In October, the HRC expressed concerns over impunity for war crimes, including the fact that many potential cases of war crimes remain unresolved and that the selection of cases was disproportionately directed against Croatian Serbs. The Croatian authorities were given a deadline of one year to implement these, and other, recommendations.
In October, the European Commission in its progress report on Croatia also observed that impunity for war crimes remained a problem, especially where victims were ethnic Serbs or perpetrators were members of the Croatian Army. The report stated that many crimes still had not been prosecuted due to a combination of factors, including intimidation of witnesses and reluctance of the police and prosecutors to prosecute such cases.
Freedom of expression – journalists
The authorities continued to fail to protect journalists reporting on war crimes cases and organized crime from intimidation and attacks. The slow progress in the prosecution of some of these cases created an atmosphere of impunity for the attackers.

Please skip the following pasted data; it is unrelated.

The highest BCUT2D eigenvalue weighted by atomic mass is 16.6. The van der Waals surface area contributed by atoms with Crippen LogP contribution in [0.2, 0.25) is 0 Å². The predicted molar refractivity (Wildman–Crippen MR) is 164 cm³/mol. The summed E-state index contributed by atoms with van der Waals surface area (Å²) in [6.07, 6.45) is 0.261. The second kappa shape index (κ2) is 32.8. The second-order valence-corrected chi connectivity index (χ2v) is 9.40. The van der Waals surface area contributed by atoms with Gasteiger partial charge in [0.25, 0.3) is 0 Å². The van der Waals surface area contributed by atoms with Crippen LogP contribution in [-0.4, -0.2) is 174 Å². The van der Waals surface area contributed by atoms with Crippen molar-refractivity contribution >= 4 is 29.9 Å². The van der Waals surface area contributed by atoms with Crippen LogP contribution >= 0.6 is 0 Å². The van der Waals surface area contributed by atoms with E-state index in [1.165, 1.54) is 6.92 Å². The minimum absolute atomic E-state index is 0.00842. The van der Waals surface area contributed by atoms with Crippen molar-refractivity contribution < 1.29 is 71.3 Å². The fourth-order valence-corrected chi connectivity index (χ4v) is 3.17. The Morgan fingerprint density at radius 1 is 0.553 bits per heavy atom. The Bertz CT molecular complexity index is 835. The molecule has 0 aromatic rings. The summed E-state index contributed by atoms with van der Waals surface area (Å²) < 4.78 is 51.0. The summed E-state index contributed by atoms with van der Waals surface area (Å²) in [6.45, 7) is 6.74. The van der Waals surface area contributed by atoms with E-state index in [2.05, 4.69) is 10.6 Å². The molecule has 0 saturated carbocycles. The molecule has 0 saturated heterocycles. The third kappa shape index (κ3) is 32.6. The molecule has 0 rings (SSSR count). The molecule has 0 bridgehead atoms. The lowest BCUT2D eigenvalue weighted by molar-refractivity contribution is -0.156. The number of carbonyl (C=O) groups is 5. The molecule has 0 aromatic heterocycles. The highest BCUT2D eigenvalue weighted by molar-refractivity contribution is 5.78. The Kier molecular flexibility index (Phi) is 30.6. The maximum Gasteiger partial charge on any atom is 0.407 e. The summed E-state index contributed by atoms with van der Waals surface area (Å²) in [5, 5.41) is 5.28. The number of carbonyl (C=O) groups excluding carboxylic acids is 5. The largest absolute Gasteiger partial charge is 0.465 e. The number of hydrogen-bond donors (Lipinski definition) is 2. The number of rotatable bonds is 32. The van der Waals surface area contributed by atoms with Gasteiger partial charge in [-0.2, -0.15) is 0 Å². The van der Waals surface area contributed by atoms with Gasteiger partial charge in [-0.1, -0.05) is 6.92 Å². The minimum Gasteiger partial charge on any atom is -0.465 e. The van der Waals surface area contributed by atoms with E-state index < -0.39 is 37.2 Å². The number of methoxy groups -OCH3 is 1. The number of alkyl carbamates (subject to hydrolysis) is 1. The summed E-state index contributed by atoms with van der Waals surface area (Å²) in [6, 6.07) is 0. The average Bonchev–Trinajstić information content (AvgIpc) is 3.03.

There was no progress in an investigation of a physical attack on Dusan Miljus, a journalist for the newspaper Jutarnji List, who was severely beaten in June 2008 by unidentified individuals in front of his house in Zagreb. The journalist continued to receive death threats.
In January a criminal case was opened against journalist Zeljko Peratovic for "disseminating information likely to upset the population". The prosecution was initiated at the behest of the Minister of Interior, whom the journalist alleged was obstructing an investigation into the killing in 2000 of Milan Levar, a potential witness of the Tribunal.
In March, Jutarnji List journalist Drago Hedl and a photographer were forcibly removed from a public press conference organized by Branimir Glavas, a member of parliament (before his conviction in May for war crimes in his capacity as local military leader in 1991 in Osijek). In previous years Drago Hedl had faced intimidation, including death threats, as a result of his investigation of war crimes committed in Osijek during the war.